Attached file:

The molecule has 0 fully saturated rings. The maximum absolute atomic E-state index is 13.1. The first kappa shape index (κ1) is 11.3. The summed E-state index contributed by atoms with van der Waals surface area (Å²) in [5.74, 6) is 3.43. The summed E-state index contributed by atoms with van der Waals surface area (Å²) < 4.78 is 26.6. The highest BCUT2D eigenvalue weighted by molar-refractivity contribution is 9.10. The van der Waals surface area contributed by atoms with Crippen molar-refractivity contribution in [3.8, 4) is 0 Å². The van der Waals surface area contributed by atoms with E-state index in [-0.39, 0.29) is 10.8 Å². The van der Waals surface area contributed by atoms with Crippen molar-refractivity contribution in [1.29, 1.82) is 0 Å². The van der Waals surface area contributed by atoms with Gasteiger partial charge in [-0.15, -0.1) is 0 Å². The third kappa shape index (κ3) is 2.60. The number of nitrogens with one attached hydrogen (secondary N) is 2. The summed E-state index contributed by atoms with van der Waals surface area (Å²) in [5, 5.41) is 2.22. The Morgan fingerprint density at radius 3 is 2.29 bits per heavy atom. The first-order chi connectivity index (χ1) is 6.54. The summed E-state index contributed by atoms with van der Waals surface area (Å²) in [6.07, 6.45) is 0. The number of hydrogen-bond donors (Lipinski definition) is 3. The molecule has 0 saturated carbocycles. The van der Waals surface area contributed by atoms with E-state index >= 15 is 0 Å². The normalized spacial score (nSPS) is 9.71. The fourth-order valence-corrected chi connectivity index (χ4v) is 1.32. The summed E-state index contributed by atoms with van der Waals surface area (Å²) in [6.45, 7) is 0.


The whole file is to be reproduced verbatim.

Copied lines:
The molecule has 0 fully saturated rings. The maximum absolute atomic E-state index is 13.1. The first kappa shape index (κ1) is 11.3. The summed E-state index contributed by atoms with van der Waals surface area (Å²) in [5.74, 6) is 3.43. The summed E-state index contributed by atoms with van der Waals surface area (Å²) < 4.78 is 26.6. The highest BCUT2D eigenvalue weighted by molar-refractivity contribution is 9.10. The van der Waals surface area contributed by atoms with Crippen molar-refractivity contribution in [3.8, 4) is 0 Å². The van der Waals surface area contributed by atoms with E-state index in [-0.39, 0.29) is 10.8 Å². The van der Waals surface area contributed by atoms with Crippen molar-refractivity contribution in [1.29, 1.82) is 0 Å². The van der Waals surface area contributed by atoms with Gasteiger partial charge in [-0.15, -0.1) is 0 Å². The third kappa shape index (κ3) is 2.60. The number of nitrogens with one attached hydrogen (secondary N) is 2. The summed E-state index contributed by atoms with van der Waals surface area (Å²) in [5, 5.41) is 2.22. The Morgan fingerprint density at radius 3 is 2.29 bits per heavy atom. The first-order chi connectivity index (χ1) is 6.54. The summed E-state index contributed by atoms with van der Waals surface area (Å²) in [6.07, 6.45) is 0. The number of hydrogen-bond donors (Lipinski definition) is 3. The molecule has 0 saturated carbocycles. The van der Waals surface area contributed by atoms with E-state index >= 15 is 0 Å². The normalized spacial score (nSPS) is 9.71. The fourth-order valence-corrected chi connectivity index (χ4v) is 1.32. The summed E-state index contributed by atoms with van der Waals surface area (Å²) in [6.45, 7) is 0.